Want a Truly Free Video Format? H.264 Isn’t Gonna Cut It Forever. Enter Google.Author: Johnny5k | Filed under: Apple, Big Media, Broadcast-TV/Cable/Web, Communications, Copyright, Google, Internet
Just when it looked like H.264 was the clear winner in the video format wars (with Apple’s snub of Flash & HTML5 specs coming along), somebody else comes along and throws a big wrench in MPEG LA’s plans.
A little back-story: MPEG LA is a group of patent holders (including Microsoft & Apple) who jointly hold the patents on H.264. For certain applications, licensing fees are charged for implementing the codec, and while it’s been free for most applications, that may change after 2015 when the current licensing runs out. That’s the only reason not all browsers – namely Firefox – have come around to supporting it in their implementation of HTML5. Until now, they (Mozilla) were pushing the Ogg Theora format (currently free, but possibly open to future patent claims).
But now, a few big names, including Mozilla (Firefox) & Google (Chrome & YouTube), as well as numerous others, have come together to stand behind a new royalty-free open source format (read: completely free) called WebM. It uses the VP8 codec (which, ironically enough, is the successor to VP6 – the standard Flash FLV codec until a couple years ago when they switched to H.264). Google gained ownership of the VP8 codec when it acquired On2 Technologies last year, and has only recently announced that they’re releasing it as open source.
Will it catch on? Don’t expect an answer any time soon. This won’t be as ‘short-lived’ as the Blu-Ray vs. HD-DVD war (which was long and painful enough). Unlike that format war, both ‘web’ formats can easily co-exist for years or even decades to come. But with the state of digital video at a sort of apex right now (users aren’t interested in anything larger than 1080p, and that’s mostly H.264 right now), if one of them does come out ahead in the long-run, it may prove to be the same standard format we use for the next 10 or even 20+ years. And ‘internet video’ isn’t just browsers anymore. H.264 is currently used on Blu-Ray discs, and as the format of most of the digital video you see on your tv. If H.264 does end up coming out ahead, there’s a good chance you’ll pay a licensing fee every time you rent a movie on your TV, or buy a new mobile device that can decode the format. It won’t be much, but the manufacturers will pass those costs on to consumers.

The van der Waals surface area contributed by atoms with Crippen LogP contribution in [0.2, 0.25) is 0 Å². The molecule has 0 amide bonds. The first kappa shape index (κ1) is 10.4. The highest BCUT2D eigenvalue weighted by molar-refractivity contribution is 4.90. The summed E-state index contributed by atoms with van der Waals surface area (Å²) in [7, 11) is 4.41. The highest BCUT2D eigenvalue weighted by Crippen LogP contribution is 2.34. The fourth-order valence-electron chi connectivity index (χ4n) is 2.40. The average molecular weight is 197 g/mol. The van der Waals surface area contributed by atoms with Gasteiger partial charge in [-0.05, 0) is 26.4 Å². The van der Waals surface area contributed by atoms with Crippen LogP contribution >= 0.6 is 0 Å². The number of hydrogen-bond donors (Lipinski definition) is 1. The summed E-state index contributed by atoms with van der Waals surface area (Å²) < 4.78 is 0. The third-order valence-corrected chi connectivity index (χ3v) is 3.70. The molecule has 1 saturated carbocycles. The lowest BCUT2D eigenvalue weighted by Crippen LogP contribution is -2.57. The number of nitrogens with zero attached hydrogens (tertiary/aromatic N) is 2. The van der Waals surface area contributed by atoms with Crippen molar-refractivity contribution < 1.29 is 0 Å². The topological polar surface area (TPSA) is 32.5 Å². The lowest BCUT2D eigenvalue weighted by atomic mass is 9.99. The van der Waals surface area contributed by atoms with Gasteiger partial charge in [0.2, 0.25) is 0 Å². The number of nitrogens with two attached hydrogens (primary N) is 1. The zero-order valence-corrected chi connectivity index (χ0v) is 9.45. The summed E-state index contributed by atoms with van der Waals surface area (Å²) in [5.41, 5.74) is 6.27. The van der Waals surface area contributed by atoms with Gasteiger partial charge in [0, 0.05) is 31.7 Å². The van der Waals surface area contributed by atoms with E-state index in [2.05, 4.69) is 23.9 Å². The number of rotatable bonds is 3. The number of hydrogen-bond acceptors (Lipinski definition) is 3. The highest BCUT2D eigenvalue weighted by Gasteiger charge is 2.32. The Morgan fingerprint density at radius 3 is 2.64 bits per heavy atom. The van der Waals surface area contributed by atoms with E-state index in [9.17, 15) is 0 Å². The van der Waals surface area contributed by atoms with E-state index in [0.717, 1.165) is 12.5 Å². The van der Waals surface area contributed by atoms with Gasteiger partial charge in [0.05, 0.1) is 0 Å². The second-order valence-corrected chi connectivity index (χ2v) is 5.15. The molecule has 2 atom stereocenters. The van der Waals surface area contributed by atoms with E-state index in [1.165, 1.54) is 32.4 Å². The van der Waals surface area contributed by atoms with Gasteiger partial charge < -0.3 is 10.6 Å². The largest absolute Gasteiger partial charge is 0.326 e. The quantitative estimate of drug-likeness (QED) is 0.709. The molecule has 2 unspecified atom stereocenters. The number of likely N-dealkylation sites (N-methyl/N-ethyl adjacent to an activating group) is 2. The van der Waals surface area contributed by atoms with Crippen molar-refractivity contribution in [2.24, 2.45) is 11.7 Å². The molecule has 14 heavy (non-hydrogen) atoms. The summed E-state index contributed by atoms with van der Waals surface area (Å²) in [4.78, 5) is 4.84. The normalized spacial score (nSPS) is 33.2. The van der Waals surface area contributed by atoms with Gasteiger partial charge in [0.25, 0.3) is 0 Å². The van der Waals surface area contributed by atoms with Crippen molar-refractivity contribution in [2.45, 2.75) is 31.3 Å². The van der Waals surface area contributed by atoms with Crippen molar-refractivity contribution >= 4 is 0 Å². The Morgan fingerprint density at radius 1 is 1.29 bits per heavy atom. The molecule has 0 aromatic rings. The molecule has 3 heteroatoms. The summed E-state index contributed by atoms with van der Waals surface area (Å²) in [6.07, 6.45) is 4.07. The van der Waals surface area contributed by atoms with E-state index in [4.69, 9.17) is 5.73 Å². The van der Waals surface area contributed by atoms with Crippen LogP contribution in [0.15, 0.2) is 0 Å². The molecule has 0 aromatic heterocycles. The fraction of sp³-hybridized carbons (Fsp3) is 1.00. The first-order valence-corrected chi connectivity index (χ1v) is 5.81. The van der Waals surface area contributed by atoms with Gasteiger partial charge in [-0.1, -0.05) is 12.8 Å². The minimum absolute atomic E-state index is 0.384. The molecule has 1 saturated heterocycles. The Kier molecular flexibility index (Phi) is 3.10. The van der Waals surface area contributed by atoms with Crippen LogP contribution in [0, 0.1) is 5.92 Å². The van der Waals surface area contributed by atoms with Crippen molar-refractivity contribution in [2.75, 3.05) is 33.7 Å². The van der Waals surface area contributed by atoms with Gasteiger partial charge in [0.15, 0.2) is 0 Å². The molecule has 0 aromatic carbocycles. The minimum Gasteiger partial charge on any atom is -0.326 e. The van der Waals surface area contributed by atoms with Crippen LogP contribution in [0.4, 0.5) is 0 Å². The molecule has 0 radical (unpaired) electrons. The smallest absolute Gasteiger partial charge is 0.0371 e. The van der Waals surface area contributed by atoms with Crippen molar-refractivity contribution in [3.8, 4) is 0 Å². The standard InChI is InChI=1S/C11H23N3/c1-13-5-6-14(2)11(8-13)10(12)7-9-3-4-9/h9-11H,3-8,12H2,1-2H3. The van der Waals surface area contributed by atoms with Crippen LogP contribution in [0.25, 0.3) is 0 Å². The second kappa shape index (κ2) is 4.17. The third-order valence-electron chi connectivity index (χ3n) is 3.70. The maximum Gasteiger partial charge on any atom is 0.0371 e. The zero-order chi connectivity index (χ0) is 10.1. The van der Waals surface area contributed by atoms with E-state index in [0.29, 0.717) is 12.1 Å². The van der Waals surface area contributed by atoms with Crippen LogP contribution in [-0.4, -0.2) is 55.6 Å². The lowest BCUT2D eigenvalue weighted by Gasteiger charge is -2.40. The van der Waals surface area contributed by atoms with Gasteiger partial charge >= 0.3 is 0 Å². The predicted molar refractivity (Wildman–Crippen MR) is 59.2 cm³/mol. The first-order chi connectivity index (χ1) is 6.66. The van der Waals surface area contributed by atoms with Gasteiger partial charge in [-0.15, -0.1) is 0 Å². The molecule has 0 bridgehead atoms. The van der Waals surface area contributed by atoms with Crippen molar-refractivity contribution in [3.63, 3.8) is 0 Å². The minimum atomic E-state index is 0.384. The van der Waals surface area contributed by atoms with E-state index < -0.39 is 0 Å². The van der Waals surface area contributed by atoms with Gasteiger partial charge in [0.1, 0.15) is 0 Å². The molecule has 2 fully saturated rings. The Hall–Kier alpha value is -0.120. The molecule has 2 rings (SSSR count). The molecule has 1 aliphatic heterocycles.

What about Microsoft & Apple? (oh, and Adobe)
Microsoft recently announced they will support VP8 with the release of IE9, but not out of the box. Users will have to download a codec/plugin. So that kind of sucks, but Flash was never included with Windows, and look how far that’s come.
Adobe announced they will support VP8 in Flash.
And as for “we want to support open non-proprietary standard formats” Apple? No comment yet. But I’m willing to bet that the lack of any kind of DRM, at least for now, will mean Apple’s going to continue tooting the H.264 horn for a while. They use H.264 for all of their iTunes video content, and have H.264 hardware decoders in all their devices. It’s going to be a hard sell, especially considering the threat of licensing fees isn’t much of a threat, considering they would be one of the companies collecting.
As much as I like H.264 now, it looks like VP8 and the WebM format will be better for everyone in the long run. …damn it. Well, as long as I don’t have to code for IE6 anymore. What’s that, now? Oh Science damn it.